I returned downstairs to see three little kids, ages 3, 4, and 5, sitting on our little bench, singing songs together. I wanted to squeeze them all, even the ones that aren't mine. It was a hectic day, but I was given the gift of seeing the beauty in the cracks. It's all I can ask for.

Thursday, January 5, 2017

Last Chance to Lose Your Keys

If you got that reference, you get a cookie and a hug.

I locked myself out of the house twice in a seven day span recently. This happened fairly frequently when we lived in University Village, because all I had to do was walk five minutes to the office and grab a spare key. Now, with my husband on base twenty-five minutes away, it's a little trickier to get inside.

The first time, I was trying to go to Winco. We'd just returned home from our Christmas travels to California, and we had no milk and hardly any food in the house. We'd driven for twelve hours the day before, and we were all pretty sleep deprived. I made sure the front door was locked, that I had everyone's coat and the reusable grocery bags -- and then, when I checked my purse, I had no keys. I'd been so focused on getting everything else that we needed, that I left the most important component of our trip to the store -- the keys to get there.

Fortunately, for whatever reason the car was left unlocked, so I buckled the kids in, tried to remove the screen off the window, called my mom crying, and texted my friend that lived nearby. Also fortunately, we were close enough to get a WiFi signal and Rudolph the Red-Nosed Reindeer was on YouTube, so we hunkered down in the car with coats on (it was 30 degrees outside) and watched the show. By the time the show was over, my friend had texted me back, and we went and hung out at her house for a couple of hours until Scott returned home from work. It wasn't ideal, and it threw me off a bit. But we'd survived.

The second time, though, left me feeling like the universe was out to get me. I'd been feeling stressed out after all our traveling, and Nolan had been waking up quite a bit at night, so when Scott and his sister's family went to Seattle for a day trip, I stayed home, with strict orders to take a nap. I decided I would, after I went for a run. I tucked my house key into an inner pocket of my jacket, had a great run, and went home... only to find that my key had somehow fallen out. I spent the next two hours combing the trail, asking others if they'd seen a key, and getting colder and colder. I didn't know when Scott would be back from Seattle, and I was embarrassed to tell him I'd been locked out again. Only when it became dark (at 4:30...) did I return home, keyless, freezing, and starting to panic.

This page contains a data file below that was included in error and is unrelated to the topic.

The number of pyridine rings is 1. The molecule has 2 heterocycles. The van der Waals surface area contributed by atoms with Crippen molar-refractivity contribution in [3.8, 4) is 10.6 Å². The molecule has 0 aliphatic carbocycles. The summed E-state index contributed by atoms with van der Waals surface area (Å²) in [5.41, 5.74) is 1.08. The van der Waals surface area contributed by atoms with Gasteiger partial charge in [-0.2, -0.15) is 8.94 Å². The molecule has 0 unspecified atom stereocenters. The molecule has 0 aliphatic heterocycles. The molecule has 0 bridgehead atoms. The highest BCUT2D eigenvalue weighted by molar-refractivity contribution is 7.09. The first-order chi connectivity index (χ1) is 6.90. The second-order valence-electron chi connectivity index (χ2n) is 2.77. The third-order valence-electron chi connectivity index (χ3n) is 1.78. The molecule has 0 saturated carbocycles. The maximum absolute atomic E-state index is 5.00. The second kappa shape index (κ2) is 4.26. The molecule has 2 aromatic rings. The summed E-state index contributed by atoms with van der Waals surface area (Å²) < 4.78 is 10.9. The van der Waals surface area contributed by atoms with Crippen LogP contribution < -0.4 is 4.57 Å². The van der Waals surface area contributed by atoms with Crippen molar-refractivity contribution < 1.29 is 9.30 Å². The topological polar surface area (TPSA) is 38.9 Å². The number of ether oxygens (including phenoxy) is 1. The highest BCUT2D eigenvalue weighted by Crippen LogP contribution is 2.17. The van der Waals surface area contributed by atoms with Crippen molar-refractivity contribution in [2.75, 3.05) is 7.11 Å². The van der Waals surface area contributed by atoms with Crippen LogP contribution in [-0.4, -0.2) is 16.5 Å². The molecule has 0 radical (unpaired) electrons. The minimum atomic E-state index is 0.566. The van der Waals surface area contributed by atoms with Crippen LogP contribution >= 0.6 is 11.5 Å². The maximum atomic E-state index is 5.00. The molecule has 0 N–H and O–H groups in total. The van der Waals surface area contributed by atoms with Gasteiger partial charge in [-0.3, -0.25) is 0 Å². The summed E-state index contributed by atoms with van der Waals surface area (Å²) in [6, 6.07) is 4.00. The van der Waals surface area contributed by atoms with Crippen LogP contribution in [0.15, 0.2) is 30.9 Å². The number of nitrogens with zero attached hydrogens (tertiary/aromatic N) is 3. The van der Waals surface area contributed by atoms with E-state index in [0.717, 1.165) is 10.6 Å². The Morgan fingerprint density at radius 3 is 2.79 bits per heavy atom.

Fortunately, when I called Scott, he was only 15 minutes away. I took a hot bath, and went to Lowe's the next day to make several copies of my house key (as well as grab a wristband to keep it with me when I run). Everything turned out well, but in the moment, I was so furious and stressed.

It had me wondering, what am I supposed to learn from this?

Obviously, to always have my keys in hand before I leave the house. But also, I think, it was meant to show me that sometimes things happen out of my control, and flipping out doesn't make it any better. I live under the illusion that I can plan out my days. You'd think I'd have learned after having two children and working in pediatrics that the unexpected can descend at any moment, and that it's important to think on your feet. Most important of all, I realized that crying and panicking just impedes my ability to come up with a new plan. It stagnates me instead of helping me to move forward.

Hopefully I've learned my lesson and won't have to get locked out again. But I'm definitely never locking the door again unless my key is in my hand!